Religious Freedom vs. A Cup of Coffee—Huh?

1332887579-dumpstarbucksDuring CPAC among the up and coming “political rock stars” like Ben Carson, Marc Rubio and Rand Paul there was a speech that I felt wasn’t given enough attention. Eric Metaxas, known for his bestselling books like Bonhoeffer and his Prayer Breakfast speech of 2012, made a compelling speech at CPAC on religious freedom. I too overlooked it until I revisited the text of his speech and realized just what is at stake for our country if we neglect to uphold the First Amendment to our constitution. What brought me back to his speech was basically a cup of coffee. Let me explain…

Last week the CEO of Starbucks was in the news, yet again, for his endorsement for same sex marriage. He was quoted as telling a shareholder to “invest somewhere else” if he didn’t like their pro-stance on same sex marriage. Last year, Starbucks came out and endorsed the Washington state bill on legalizing same sex marriage, which prompted a boycott and a fall in sales and profits. Immediately, after this recent announcement, I began to see boycotting links and friends urging me to uphold the sanctity of marriage and boycott Starbucks. Do I really have to give up a good cup of coffee because I disagree with Starbucks’ definition of marriage?  I have never really seen the benefit of boycotting and its effect on change. Then I remembered Eric Metaxas’ speech on religious freedom and realized that this boycott is more than just about a cup of coffee.

It would be easy to walk in to Starbucks, order my latte and be perfectly camouflaged in my position on where I stand on same sex marriage. However here’s the important part of this scenario. Starbucks is taking my money and using it in the judicial courts to legally change the definition of marriage. Legally redefining marriage is a threat to my religious belief and, as it is being debated now in the Supreme Court, it is a threat to my religious freedom. Past experience has shown what can happen when the courts rule in favor against a religiously held belief and force it upon a religious establishment. The recent example is the HHS Mandate and the government requirement to provide contraceptives and abortion services. Metaxas’ speech spoke of this type of threat and the issue at stake if we neglect to uphold our freedom of religion.

So that overpriced cup of coffee is not only paying to support gay marriage, it is also being paid out in courts so that the state and governing bodies can decide that my whole moral belief system—along with biblical and religious values of my faith–are wrong. The first amendment was created to prohibit this overreaching of government into our religious expression. The over-used and incorrect notion of the “separation of church and state” is playing out in front of us through a coffee shop. Metaxas noted in his speech:

“Today we often hear that it (separation of church and state) means that the state needs to be protected from religion, and that religion should have no place in government or society. Jefferson and the Founders thought the opposite. They knew that the State was always tempted to take over everything-including the religious side of people’s lives. So they put a protection in the Constitution that the government could not favor any religion over another.”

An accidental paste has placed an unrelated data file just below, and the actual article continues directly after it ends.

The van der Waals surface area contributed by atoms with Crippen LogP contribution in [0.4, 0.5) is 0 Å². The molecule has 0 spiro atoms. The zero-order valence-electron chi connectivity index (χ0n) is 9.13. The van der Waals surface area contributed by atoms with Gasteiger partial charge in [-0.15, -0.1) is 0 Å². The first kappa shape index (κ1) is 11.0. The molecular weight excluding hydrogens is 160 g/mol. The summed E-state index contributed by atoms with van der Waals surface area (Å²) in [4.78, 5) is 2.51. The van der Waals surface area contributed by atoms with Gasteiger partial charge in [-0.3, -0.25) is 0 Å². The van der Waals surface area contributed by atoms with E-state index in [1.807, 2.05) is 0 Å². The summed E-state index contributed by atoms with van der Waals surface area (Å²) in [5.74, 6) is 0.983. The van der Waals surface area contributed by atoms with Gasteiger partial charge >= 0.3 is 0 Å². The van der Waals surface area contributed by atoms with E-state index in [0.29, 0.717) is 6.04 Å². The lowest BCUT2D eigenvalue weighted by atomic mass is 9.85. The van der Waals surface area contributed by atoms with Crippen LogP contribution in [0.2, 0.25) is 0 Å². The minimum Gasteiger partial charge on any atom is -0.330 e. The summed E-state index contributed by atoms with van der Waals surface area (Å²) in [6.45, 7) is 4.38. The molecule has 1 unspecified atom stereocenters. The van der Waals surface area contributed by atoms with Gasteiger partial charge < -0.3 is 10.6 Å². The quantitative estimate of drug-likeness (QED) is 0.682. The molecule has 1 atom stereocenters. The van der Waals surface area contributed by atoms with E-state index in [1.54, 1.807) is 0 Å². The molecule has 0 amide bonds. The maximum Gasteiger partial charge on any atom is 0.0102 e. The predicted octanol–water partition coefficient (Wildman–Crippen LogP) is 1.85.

So the boycotting of Starbucks is much more than a rejection of same sex marriage. It really is the equivalent of keeping my faith in the public square and reminding those who stand with me that we still have freedom of religion in this country.

Metaxas’ speech reminded me that my faith is not contained within the walls of the church in which I worship but is rather a reflection of how I choose to live in this country. A freedom so valued by our Founding Fathers that they put a protection in place so it wouldn’t be denied.

Starbucks is promoting their own secular religion and they are demanding that it takes precedence over my faith. So will I be boycotting Starbucks and passing up a tall latte just because I don’t believe in same sex marriage? No.  But I will be boycotting because I will not let a corporation decide the fate of my religious freedom simply because they want the definition of marriage to be legally redefined. My faith determines my freedom; and while I might not shout that out in the center of town, I can decide to not buy a cup of coffee to prove it.

To read the actual text of Eric Metaxas’ 2013 C-PAC speech, go to: .




Julie Klose

Virginia Politichick Julie Klose is a freelance writer and blogger. Julie covers all topics related to US and foreign politics but is particularly passionate about social issues. She is pro-life and has interviewed different people and organizations within the pro-life movement. Julie has been featured on several radio shows for her conservative opinions. She is a contributing writer and content editor for When she is not dabbling in political writing, she enjoys blogging on her personal blog site at where she mixes it up about faith, family, and politics. You can find Julie on Twitter @thevelvetbrick1 or on her Facebook page The Velvet Brick.

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